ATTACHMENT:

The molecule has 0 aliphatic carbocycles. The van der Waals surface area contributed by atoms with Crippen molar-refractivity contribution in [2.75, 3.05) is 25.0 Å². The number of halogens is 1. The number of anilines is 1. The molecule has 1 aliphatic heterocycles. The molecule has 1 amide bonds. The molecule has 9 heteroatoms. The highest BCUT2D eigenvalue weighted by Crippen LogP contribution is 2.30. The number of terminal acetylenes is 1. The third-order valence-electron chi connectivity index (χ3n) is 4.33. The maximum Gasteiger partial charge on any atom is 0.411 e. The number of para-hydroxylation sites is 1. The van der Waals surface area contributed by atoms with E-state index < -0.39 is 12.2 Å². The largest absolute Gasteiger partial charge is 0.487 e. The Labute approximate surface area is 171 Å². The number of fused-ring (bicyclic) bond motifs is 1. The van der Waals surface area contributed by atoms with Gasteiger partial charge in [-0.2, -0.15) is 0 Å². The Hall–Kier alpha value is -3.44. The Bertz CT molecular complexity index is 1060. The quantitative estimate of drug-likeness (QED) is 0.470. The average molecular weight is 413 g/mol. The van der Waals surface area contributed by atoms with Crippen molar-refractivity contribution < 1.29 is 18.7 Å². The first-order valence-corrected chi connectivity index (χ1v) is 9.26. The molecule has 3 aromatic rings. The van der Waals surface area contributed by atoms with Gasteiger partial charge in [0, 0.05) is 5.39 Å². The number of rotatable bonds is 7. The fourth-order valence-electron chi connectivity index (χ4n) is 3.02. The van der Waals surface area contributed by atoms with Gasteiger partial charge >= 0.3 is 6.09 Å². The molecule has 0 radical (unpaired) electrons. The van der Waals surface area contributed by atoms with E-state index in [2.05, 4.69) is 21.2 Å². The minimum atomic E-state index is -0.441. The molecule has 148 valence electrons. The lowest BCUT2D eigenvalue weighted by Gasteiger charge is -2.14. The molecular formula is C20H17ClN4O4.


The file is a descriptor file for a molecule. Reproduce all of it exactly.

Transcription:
The molecule has 0 aliphatic carbocycles. The van der Waals surface area contributed by atoms with Crippen molar-refractivity contribution in [2.75, 3.05) is 25.0 Å². The number of halogens is 1. The number of anilines is 1. The molecule has 1 aliphatic heterocycles. The molecule has 1 amide bonds. The molecule has 9 heteroatoms. The highest BCUT2D eigenvalue weighted by Crippen LogP contribution is 2.30. The number of terminal acetylenes is 1. The third-order valence-electron chi connectivity index (χ3n) is 4.33. The maximum Gasteiger partial charge on any atom is 0.411 e. The number of para-hydroxylation sites is 1. The van der Waals surface area contributed by atoms with E-state index < -0.39 is 12.2 Å². The largest absolute Gasteiger partial charge is 0.487 e. The Labute approximate surface area is 171 Å². The number of fused-ring (bicyclic) bond motifs is 1. The van der Waals surface area contributed by atoms with Gasteiger partial charge in [-0.2, -0.15) is 0 Å². The Hall–Kier alpha value is -3.44. The Bertz CT molecular complexity index is 1060. The quantitative estimate of drug-likeness (QED) is 0.470. The average molecular weight is 413 g/mol. The van der Waals surface area contributed by atoms with Crippen molar-refractivity contribution < 1.29 is 18.7 Å². The first-order valence-corrected chi connectivity index (χ1v) is 9.26. The molecule has 3 aromatic rings. The van der Waals surface area contributed by atoms with Gasteiger partial charge in [0, 0.05) is 5.39 Å². The number of rotatable bonds is 7. The fourth-order valence-electron chi connectivity index (χ4n) is 3.02. The van der Waals surface area contributed by atoms with Gasteiger partial charge >= 0.3 is 6.09 Å². The molecule has 0 radical (unpaired) electrons. The van der Waals surface area contributed by atoms with E-state index in [2.05, 4.69) is 21.2 Å². The minimum atomic E-state index is -0.441. The molecule has 148 valence electrons. The lowest BCUT2D eigenvalue weighted by Gasteiger charge is -2.14. The molecular formula is C20H17ClN4O4.